Stephen Breyer's "Making Democracy Work," reviewed by David Fontana

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By David Fontana
Sunday, October 3, 2010

MAKING OUR DEMOCRACY WORK

A Judge's View

By Stephen Breyer

Knopf.

270 pp. $26.95

Supreme Court justices are rarely seen in public, and even more rarely seen in public talking about how the Supreme Court should handle controversial constitutional cases. But since the release of his new book, "Making Our Democracy Work," Justice Stephen Breyer has been hard to miss doing precisely that, on shows such as "Charlie Rose" and "Larry King Live" and at places such as the National Archives in Washington.

Five years ago Breyer wrote a book about the Constitution, but "Making Our Democracy Work" is a more sweeping attempt to articulate a progressive vision of that document to compete with the vision articulated by conservative jurists such as Justice Antonin Scalia. Breyer wants courts to interpret the Constitution by considering many factors, including how to make judicial decisions workable. The complexity of this pragmatic constitutional theory makes it compelling, but that same complexity makes Breyer's approach difficult for the public and politicians to accept.

It is hard to understand Breyer's approach to the Constitution without first considering the alternative that he is responding to, conventionally called originalism. Originalism, as Scalia has described it, means that the Constitution should be interpreted according to what those alive at the time of its drafting thought its words meant. By any measure, originalism has become a major source of constitutional meaning, relied on by courts and politicians alike. When the Supreme Court decided its landmark gun rights case in 2008, Heller v. District of Columbia, the liberal and conservative justices didn't argue mostly over whether original understanding was important -- instead, they argued about what the correct original understanding of the constitutional right to bear arms should be. Liberal or conservative, we are all originalists now.

But Breyer wants courts to rely on much more than just originalism, and he argues for a vision of the Constitution focused not just on opinions from the 18th century but also on considerations from the 21st. Breyer believes that, in ruling on constitutional issues, judges should also look to "history, tradition, precedent . . . purposes and related consequences," all in an attempt "to help make the law effective" and to help courts engage in a workable relationship with the other branches of government.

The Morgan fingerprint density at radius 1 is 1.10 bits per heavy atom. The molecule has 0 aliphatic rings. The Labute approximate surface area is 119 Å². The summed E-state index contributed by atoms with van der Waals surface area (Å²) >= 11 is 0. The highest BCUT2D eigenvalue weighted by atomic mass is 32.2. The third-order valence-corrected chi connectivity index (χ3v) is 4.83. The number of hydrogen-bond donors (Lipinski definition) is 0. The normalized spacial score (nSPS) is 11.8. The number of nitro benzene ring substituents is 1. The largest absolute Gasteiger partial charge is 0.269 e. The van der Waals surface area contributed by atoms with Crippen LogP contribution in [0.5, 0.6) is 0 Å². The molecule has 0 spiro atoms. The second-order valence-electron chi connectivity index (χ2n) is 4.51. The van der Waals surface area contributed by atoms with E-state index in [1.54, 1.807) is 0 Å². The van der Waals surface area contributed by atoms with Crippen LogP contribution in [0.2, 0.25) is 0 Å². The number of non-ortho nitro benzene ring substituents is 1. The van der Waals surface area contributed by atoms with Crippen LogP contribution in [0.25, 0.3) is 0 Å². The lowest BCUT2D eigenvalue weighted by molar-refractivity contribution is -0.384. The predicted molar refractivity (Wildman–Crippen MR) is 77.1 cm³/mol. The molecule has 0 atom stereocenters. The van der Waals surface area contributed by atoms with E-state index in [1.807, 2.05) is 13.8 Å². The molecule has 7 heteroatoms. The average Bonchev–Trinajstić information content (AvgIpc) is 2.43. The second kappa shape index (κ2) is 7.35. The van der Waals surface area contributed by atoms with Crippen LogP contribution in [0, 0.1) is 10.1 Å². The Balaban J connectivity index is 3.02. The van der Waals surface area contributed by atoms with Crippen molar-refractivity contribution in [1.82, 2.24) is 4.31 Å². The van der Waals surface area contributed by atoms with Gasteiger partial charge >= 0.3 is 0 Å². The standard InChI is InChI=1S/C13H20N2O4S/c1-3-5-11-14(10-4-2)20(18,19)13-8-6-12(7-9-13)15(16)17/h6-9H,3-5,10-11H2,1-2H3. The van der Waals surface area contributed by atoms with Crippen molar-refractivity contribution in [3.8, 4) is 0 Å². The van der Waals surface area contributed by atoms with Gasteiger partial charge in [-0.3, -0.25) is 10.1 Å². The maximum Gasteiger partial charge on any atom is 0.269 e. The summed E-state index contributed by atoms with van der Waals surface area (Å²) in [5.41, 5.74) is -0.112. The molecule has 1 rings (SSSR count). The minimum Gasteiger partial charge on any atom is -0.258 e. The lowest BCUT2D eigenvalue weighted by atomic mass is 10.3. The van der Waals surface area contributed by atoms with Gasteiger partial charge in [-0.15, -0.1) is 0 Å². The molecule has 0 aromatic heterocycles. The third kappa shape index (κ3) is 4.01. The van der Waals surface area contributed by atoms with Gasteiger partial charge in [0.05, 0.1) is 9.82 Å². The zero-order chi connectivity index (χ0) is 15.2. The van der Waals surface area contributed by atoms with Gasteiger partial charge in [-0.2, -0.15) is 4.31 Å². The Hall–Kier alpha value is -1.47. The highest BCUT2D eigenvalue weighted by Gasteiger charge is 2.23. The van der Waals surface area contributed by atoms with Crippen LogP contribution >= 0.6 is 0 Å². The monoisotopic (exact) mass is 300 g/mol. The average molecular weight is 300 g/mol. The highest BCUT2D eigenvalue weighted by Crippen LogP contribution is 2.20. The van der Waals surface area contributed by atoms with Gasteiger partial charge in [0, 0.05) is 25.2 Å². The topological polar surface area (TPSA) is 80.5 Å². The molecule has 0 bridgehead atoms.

Breyer's approach has a realism that is hard to ignore. It can be difficult (and perhaps undesirable) for judges to decide cases mostly based on materials from the 18th century. Only at the most general level can someone like James Madison tell us much about what the Constitution means for free speech on the Internet or rights owed detainees at Guantanamo Bay. Many of those who otherwise subscribe to originalism allow for some departures from the original meaning. Very few judges, of any political stripe, would condone public executions, for instance.

But just when Breyer's book starts to succeed as a sophisticated yet comprehensible academic work, it runs into problems. Simply put, pragmatism might be practical for judges to apply, but in today's climate it might be a hard political sell. Originalism urges us to ask a singular question, one that sounds heroic: What did the revolutionary generation that created the document that we revere, the Constitution of the United States, understand it to mean? In the 2012 presidential election, it will be difficult to campaign against the confirmation of judges who say they decide cases based mostly on what Madison and his contemporaries thought about the Constitution. Americans revere the founding fathers and the American Revolution, and buy books about both in droves, and asking judges to follow the thinking of those alive at that time has a strong popular appeal.

By contrast, deciding cases based on multiple factors can sometimes appear more legislative than judicial, particularly when those several factors include Breyer's interest in what is workable. Scalia can be quite convincing in a public forum when he touts the single standard of originalism as the embodiment of what he calls the "rule of law as a law of rules." He also often succeeds in persuading audiences that the pragmatic approach favored by those such as Breyer amounts to little more than judges deciding cases based on their personal feelings about what constitutes good policy. Ultimately, pragmatists such as Breyer can sound like that dreaded figure of contemporary politics, the judicial activist, while originalists seem like the umpires that Chief Justice John Roberts held up as the models for judges at his confirmation hearings.

In the end, then, Breyer's book is both quite successful and not successful at all. It is perhaps the most honest discussion of what a judge should do that you will ever find, all the more remarkable because it is written by a sitting Supreme Court justice. But it is also an example of the complexity that makes progressive approaches to the Constitution so challenging to sell to wider audiences.

David Fontana is an associate professor of law at George Washington University Law School.


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